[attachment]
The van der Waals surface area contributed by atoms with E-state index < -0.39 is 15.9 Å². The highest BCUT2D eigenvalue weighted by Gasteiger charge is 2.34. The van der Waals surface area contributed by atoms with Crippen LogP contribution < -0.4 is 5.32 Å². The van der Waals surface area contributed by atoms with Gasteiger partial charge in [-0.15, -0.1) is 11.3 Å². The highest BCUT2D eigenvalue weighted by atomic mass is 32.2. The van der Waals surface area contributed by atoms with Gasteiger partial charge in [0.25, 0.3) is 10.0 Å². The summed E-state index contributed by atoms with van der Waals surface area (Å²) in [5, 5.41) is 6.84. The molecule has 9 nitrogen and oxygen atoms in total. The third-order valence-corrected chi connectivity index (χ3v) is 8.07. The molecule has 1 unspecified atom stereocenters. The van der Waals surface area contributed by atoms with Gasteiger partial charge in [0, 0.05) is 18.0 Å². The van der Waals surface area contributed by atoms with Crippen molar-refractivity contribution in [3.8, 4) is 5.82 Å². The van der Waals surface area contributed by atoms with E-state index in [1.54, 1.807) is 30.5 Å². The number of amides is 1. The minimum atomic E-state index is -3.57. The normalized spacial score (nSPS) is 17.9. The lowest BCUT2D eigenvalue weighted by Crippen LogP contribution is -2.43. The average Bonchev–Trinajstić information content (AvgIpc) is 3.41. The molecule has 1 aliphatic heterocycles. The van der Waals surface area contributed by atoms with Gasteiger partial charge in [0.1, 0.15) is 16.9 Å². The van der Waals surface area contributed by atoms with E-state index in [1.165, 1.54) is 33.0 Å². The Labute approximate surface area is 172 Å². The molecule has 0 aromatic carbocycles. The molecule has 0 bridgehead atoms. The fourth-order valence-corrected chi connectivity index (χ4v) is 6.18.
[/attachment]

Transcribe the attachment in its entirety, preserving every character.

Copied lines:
The van der Waals surface area contributed by atoms with E-state index < -0.39 is 15.9 Å². The highest BCUT2D eigenvalue weighted by Gasteiger charge is 2.34. The van der Waals surface area contributed by atoms with Crippen LogP contribution < -0.4 is 5.32 Å². The van der Waals surface area contributed by atoms with Gasteiger partial charge in [-0.15, -0.1) is 11.3 Å². The highest BCUT2D eigenvalue weighted by atomic mass is 32.2. The van der Waals surface area contributed by atoms with Gasteiger partial charge in [0.25, 0.3) is 10.0 Å². The summed E-state index contributed by atoms with van der Waals surface area (Å²) in [5, 5.41) is 6.84. The molecule has 9 nitrogen and oxygen atoms in total. The third-order valence-corrected chi connectivity index (χ3v) is 8.07. The molecule has 1 unspecified atom stereocenters. The van der Waals surface area contributed by atoms with Gasteiger partial charge in [0, 0.05) is 18.0 Å². The van der Waals surface area contributed by atoms with Crippen molar-refractivity contribution in [3.8, 4) is 5.82 Å². The van der Waals surface area contributed by atoms with E-state index in [1.54, 1.807) is 30.5 Å². The number of amides is 1. The minimum atomic E-state index is -3.57. The normalized spacial score (nSPS) is 17.9. The lowest BCUT2D eigenvalue weighted by Crippen LogP contribution is -2.43. The average Bonchev–Trinajstić information content (AvgIpc) is 3.41. The molecule has 1 aliphatic heterocycles. The van der Waals surface area contributed by atoms with Gasteiger partial charge in [0.1, 0.15) is 16.9 Å². The van der Waals surface area contributed by atoms with E-state index in [1.165, 1.54) is 33.0 Å². The Labute approximate surface area is 172 Å². The molecule has 0 aromatic carbocycles. The molecule has 0 bridgehead atoms. The fourth-order valence-corrected chi connectivity index (χ4v) is 6.18.